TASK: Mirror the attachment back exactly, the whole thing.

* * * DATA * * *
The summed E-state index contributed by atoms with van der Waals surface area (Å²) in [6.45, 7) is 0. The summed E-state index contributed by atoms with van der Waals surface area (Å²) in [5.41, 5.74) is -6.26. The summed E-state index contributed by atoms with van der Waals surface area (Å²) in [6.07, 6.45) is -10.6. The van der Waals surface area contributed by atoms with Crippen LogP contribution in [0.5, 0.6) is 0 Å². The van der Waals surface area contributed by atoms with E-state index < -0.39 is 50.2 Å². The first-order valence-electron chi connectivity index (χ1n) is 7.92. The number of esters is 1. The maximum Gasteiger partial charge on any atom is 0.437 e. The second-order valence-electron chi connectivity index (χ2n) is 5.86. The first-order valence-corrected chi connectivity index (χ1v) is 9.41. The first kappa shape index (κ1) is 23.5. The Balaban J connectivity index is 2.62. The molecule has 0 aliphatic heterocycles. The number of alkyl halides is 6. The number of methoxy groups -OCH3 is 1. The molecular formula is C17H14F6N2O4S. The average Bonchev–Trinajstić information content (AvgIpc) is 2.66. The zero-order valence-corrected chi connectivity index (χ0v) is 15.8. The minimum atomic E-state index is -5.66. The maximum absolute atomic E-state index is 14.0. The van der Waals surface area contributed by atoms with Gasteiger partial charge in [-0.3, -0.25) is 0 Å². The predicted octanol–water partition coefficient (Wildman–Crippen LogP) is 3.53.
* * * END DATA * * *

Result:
The summed E-state index contributed by atoms with van der Waals surface area (Å²) in [6.45, 7) is 0. The summed E-state index contributed by atoms with van der Waals surface area (Å²) in [5.41, 5.74) is -6.26. The summed E-state index contributed by atoms with van der Waals surface area (Å²) in [6.07, 6.45) is -10.6. The van der Waals surface area contributed by atoms with Crippen LogP contribution in [0.5, 0.6) is 0 Å². The van der Waals surface area contributed by atoms with E-state index < -0.39 is 50.2 Å². The first-order valence-electron chi connectivity index (χ1n) is 7.92. The number of esters is 1. The maximum Gasteiger partial charge on any atom is 0.437 e. The second-order valence-electron chi connectivity index (χ2n) is 5.86. The first-order valence-corrected chi connectivity index (χ1v) is 9.41. The first kappa shape index (κ1) is 23.5. The Balaban J connectivity index is 2.62. The molecule has 0 aliphatic heterocycles. The number of alkyl halides is 6. The number of methoxy groups -OCH3 is 1. The molecular formula is C17H14F6N2O4S. The average Bonchev–Trinajstić information content (AvgIpc) is 2.66. The zero-order valence-corrected chi connectivity index (χ0v) is 15.8. The minimum atomic E-state index is -5.66. The maximum absolute atomic E-state index is 14.0. The van der Waals surface area contributed by atoms with Gasteiger partial charge in [-0.3, -0.25) is 0 Å². The predicted octanol–water partition coefficient (Wildman–Crippen LogP) is 3.53.